A long-awaited dining room in Astoria is finally open

It was quite a journey for Astoria’s World Artisan Market. The dining hall on 31st Street, which has become a warehouse, was first announced in 2018 but was then hit by a change of ownership, the global pandemic, supply chain problems and construction delays associated with a sustained city bureaucracy.

But finally, since last week, five of the seven rooms here are in use. A sixth, the legendary Arepa Lady of Jackson Heights, will open soon.

WAM, as it calls itself, is actually more of a strip mall than a food hall, with each restaurant having a separate entrance on the sidewalk, as well as space for its own outdoor dining area. And for the most part, these are full-service sit-down restaurants, as opposed to the usual food court model of takeout counters and communal sitting areas.

The interiors retain their industrial character throughout—exposed ductwork and HVAC, high ceilings, poured concrete floors—but each restaurant has been given plenty of leeway to personalize their space, and it doesn’t feel like a cookie at all. A particularly welcome feature on this semi-desolate piece of 31st: the building is set far enough from the street, and the elevated N/W above, that plenty of light pours in through all those large windows in the front.

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Gothamist visited the largely completed site last Sunday afternoon. Here’s an overview of what to expect.

under the moon

The oldest of the bunch here is Sotto la Luna, which opened about six months ago with a team of five Italian-born partners, two of whom also operate the popular Sunnyside spots Sotto Le Stelle Pizzeria and Sole Luna. This is a double-wide space, so there’s plenty of indoor and outdoor seating, and the menu is full of crowd pleasers, mostly pizzas coming out of a large wood oven in the back, and pastas, such as a top-notch Cacio e Pepe finished at the table in a large Parmesan wheel .

elves

Astoria-born Georgia Koutsoupakis, the baker and owner of Elevenses, was actually the first to sign a lease with WAM, though it took a little longer to open than the folks at Sotto la Luna. At its core, Elevenses is a coffee shop, with a full range of pastries – the name refers to the British late-morning snack, which you may also remember from “The Lord of the Rings” – but Koutsoupakis is interested in more than just filling people up on the go. .

“I’ve worked in the field long enough that I wanted to open a place that was different from what I had experienced,” Koutsoupakis told Gothamist. “Not only run more humanely, but also more environmentally friendly, with less product waste. I live very close, and I know there is no such thing in the area, and I want to change this, near my My goal is to create a place to be where friends can meet, a place where families are comfortable and happy, where the whole feeling is like being in your living room.”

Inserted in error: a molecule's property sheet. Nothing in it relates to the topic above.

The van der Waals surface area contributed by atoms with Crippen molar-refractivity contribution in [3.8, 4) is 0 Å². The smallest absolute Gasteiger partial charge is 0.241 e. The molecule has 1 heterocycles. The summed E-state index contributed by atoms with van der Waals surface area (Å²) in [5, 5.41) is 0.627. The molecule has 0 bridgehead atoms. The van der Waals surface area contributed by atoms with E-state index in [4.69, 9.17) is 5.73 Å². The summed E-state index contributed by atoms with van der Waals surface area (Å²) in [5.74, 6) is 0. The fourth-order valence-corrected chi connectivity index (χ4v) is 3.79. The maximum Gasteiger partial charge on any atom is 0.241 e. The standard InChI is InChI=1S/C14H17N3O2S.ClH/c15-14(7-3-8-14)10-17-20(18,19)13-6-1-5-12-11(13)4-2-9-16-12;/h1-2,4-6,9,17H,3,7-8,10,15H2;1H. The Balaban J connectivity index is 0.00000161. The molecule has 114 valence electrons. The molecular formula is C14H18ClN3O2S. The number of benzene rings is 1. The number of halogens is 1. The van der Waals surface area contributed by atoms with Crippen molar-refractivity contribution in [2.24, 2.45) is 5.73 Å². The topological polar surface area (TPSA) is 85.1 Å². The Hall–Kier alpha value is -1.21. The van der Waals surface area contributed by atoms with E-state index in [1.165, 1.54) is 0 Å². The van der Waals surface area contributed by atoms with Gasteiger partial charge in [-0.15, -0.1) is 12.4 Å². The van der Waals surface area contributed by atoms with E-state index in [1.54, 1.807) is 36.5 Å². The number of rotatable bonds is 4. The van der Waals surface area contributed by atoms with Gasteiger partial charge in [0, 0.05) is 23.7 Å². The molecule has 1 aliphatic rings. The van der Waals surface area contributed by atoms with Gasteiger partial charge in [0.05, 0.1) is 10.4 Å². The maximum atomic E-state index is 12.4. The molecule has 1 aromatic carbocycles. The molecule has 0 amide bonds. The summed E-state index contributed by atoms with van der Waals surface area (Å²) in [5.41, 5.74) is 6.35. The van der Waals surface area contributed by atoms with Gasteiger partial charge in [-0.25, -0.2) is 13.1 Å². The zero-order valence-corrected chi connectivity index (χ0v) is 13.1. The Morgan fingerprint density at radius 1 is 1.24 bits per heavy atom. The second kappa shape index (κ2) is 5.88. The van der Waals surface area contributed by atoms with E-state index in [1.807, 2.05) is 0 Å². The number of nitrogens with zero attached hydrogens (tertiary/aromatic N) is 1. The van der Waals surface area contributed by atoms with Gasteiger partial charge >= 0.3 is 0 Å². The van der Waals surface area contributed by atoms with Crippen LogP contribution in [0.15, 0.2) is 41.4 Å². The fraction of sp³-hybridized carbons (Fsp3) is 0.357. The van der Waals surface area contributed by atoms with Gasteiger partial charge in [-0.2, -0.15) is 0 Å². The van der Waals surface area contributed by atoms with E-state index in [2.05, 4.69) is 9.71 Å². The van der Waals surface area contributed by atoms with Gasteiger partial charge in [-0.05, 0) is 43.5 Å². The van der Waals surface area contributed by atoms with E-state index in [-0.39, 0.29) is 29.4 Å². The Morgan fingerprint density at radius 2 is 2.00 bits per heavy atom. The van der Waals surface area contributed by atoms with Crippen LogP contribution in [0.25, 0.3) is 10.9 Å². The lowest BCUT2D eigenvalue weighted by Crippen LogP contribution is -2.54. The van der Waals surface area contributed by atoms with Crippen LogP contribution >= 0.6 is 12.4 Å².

astoria room

A sort of follow-up to the Sala on Bowery in Manhattan with a hatch, the WAM Sala offers an extensive menu of familiar Spanish tapas, in both “pinchos” and “raciones” formats, as well as platters of Paella de Mariscos for two or more people. Like Sotto, Sala has taken over two storefronts here, and in addition to a large bar, two dining rooms and sidewalk seating, there’s also a stylish lounge-y area where they host flamenco evenings, among other things.

Urban Vegan Roots

About a week ago, Jackson Heights native David Tianga and his partner Tara Oles opened this all-vegan offshoot of their West Village spot, Urban Vegan Kitchen, though the gas hasn’t turned on yet. Never mind, this place is still a delight, from the hilariously random celebrity photo gallery that takes up almost the entire wall space (Joe Namath! Bjork! Nikola Tesla! Nina Simone!) Bardslee, who is also responsible for booking the burlesque shows from the restaurant. Great food, good goofy fun.

Potlux kitchen

Disappointingly, the large Asian offerings here turn out to be a jumble of haunted kitchens meant for delivery only. Among the brands inside are Pho Noodles, Hiro Ramen, Cloud Turtle Boil Seafood, T-Swirl Crepe, and Shun Lee Express, which made some really awful dumplings. Even if you’d like to order from the kiosks by the door, there isn’t really a place to sit, especially since someone is using the sidewalk to park their car, rather than setting out tables.

The World Artisan Market is located at 34-39 31st Street, corner of 35th Avenue, in Astoria; opening times vary per restaurant

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